Tammany Hall and Kelly had disapproved of Cleveland's nomination for governor, and their resistance intensified after Cleveland openly opposed and prevented the re-election of Thomas F Grady, their point man in the State Senate.
Grover Cleveland steadfastly opposed other Tammany nominees, as well as bills passed as a result of their deal-making.
The loss of Tammany's support was offset by the support of Theodore Roosevelt and other reform-minded Republicans, who helped Grover Cleveland pass several laws to reform municipal governments.
Grover Cleveland closely worked with Roosevelt, who served as assembly minority leader in 1883; the municipal legislation they cooperated on gained Grover Cleveland national recognition.
Grover Cleveland led on the first ballot, with 392 votes out of 820.
The Mugwumps, including such men as Carl Schurz and Henry Ward Beecher, were more concerned with morality than with party, and felt Grover Cleveland was a kindred soul who would promote civil service reform and fight for efficiency in government.
In general, Grover Cleveland abided by the precedent of minimizing presidential campaign travel and speechmaking; Blaine became one of the first to break with that tradition.
Grover Cleveland's supporters rehashed the old allegations that Blaine had corruptly influenced legislation in favor of the Little Rock and Fort Smith Railroad and the Union Pacific Railway, later profiting on the sale of bonds he owned in both companies.
Grover Cleveland used his appointment powers to reduce the number of federal employees, as many departments had become bloated with political time-servers.
Later in his term, as his fellow Democrats chafed at being excluded from the spoils, Grover Cleveland began to replace more of the partisan Republican officeholders with Democrats; this was especially the case with policymaking positions.
Grover Cleveland angered railroad investors by ordering an investigation of western lands they held by government grant.
Grover Cleveland was the first Democratic president subject to the Tenure of Office Act which originated in 1867; the act purported to require the Senate to approve the dismissal of any presidential appointee who was originally subject to its advice and consent.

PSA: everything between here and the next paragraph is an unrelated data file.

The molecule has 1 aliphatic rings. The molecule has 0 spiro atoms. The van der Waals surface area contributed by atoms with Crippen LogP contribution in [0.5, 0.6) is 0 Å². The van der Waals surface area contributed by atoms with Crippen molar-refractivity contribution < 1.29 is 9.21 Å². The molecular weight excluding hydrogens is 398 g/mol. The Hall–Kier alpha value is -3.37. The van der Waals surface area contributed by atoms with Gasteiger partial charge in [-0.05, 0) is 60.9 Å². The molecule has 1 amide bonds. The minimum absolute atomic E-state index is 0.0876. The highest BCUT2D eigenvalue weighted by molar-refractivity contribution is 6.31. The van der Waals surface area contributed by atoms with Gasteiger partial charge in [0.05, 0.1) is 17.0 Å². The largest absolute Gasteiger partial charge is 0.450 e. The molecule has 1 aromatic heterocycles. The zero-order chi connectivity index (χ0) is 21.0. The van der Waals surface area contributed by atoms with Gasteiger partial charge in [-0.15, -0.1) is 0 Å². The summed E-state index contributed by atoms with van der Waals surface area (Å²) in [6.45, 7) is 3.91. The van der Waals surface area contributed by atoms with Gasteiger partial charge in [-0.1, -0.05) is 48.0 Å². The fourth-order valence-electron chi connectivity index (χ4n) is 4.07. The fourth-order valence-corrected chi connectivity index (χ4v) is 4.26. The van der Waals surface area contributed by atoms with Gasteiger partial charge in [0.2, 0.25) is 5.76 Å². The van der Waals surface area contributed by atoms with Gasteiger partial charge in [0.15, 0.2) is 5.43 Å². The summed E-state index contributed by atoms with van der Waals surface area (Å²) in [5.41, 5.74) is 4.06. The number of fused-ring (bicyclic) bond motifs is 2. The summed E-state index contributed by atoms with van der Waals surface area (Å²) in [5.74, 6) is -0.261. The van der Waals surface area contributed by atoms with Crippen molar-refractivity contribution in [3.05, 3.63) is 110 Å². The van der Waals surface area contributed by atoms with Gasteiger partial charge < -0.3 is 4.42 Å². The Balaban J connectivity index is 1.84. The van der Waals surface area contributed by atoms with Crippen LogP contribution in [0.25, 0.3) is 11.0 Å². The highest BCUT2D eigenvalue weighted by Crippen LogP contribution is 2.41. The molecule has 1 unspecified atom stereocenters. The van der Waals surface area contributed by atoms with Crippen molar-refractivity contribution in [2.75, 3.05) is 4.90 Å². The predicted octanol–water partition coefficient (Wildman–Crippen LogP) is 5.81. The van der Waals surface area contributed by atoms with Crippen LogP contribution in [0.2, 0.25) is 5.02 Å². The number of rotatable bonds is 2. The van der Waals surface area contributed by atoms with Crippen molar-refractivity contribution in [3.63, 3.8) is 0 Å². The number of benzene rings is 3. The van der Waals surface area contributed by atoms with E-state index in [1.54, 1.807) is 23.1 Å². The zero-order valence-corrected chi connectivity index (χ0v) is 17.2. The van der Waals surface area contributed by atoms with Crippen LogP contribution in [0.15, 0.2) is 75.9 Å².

Grover Cleveland objected to the act in principle and his steadfast refusal to abide by it prompted its fall into disfavor and led to its ultimate repeal in 1887.
Grover Cleveland faced a Republican Senate and often resorted to using his veto powers.
Grover Cleveland vetoed hundreds of private pension bills for American Civil War veterans, believing that if their pensions requests had already been rejected by the Pension Bureau, Congress should not attempt to override that decision.
Grover Cleveland used the veto far more often than any president up to that time.
In 1887, Grover Cleveland issued his most well-known veto, that of the Texas Seed Bill.
Grover Cleveland unsuccessfully appealed to Congress to repeal this law before he was inaugurated.
The tariff issue was emphasized in the Congressional elections that year, and the forces of protectionism increased their numbers in the Congress, but Grover Cleveland continued to advocate tariff reform.
Grover Cleveland was a committed non-interventionist who had campaigned in opposition to expansion and imperialism.
Grover Cleveland refused to promote the previous administration's Nicaragua canal treaty, and generally was less of an expansionist in foreign relations.
Grover Cleveland withdrew from Senate consideration of the Berlin Conference treaty which guaranteed an open door for US interests in the Congo.
In 1885 Cleveland appointed the Board of Fortifications under Secretary of War William C Endicott to recommend a new coastal fortification system for the United States.
Secretary of State Thomas F Bayard negotiated an extension to the Chinese Exclusion Act, and Cleveland lobbied the Congress to pass the Scott Act, written by Congressman William Lawrence Scott, which prevented the return of Chinese immigrants who left the United States.
The Scott Act easily passed both houses of Congress, and Grover Cleveland signed it into law on October 1,1888.
Grover Cleveland believed the Dawes Act would lift Native Americans out of poverty and encourage their assimilation into white society.
Grover Cleveland sent in eighteen companies of Army troops to enforce the treaties and ordered General Philip Sheridan, at the time Commanding General of the US Army, to investigate the matter.
Grover Cleveland was 47 years old when he entered the White House as a bachelor.
Grover Cleveland's sister Rose Cleveland joined him, acting as hostess for the first two years of his administration.
Unlike the previous bachelor president James Buchanan, Grover Cleveland did not remain a bachelor for long.
When she returned to school, President Grover Cleveland received her mother's permission to correspond with her, and they were soon engaged to be married.
Grover Cleveland was 49 years old at the time; Frances was 21.
Grover Cleveland remains the youngest wife of a sitting president.
Grover Cleveland was the second president to wed while in office and remains the only president to marry in the White House.
At 21 years, Frances Folsom Grover Cleveland was the youngest First Lady in history, and soon became popular for her warm personality.
Grover Cleveland is the only child of a President to have been born there.
Grover Cleveland claimed paternity of an additional child named Oscar Folsom Grover Cleveland with Maria Crofts Halpin.
When William Burnham Woods died, Grover Cleveland nominated Lamar to his seat in late 1887.
Chief Justice Morrison Waite died a few months later, and Grover Cleveland nominated Melville Fuller to fill his seat on April 30,1888.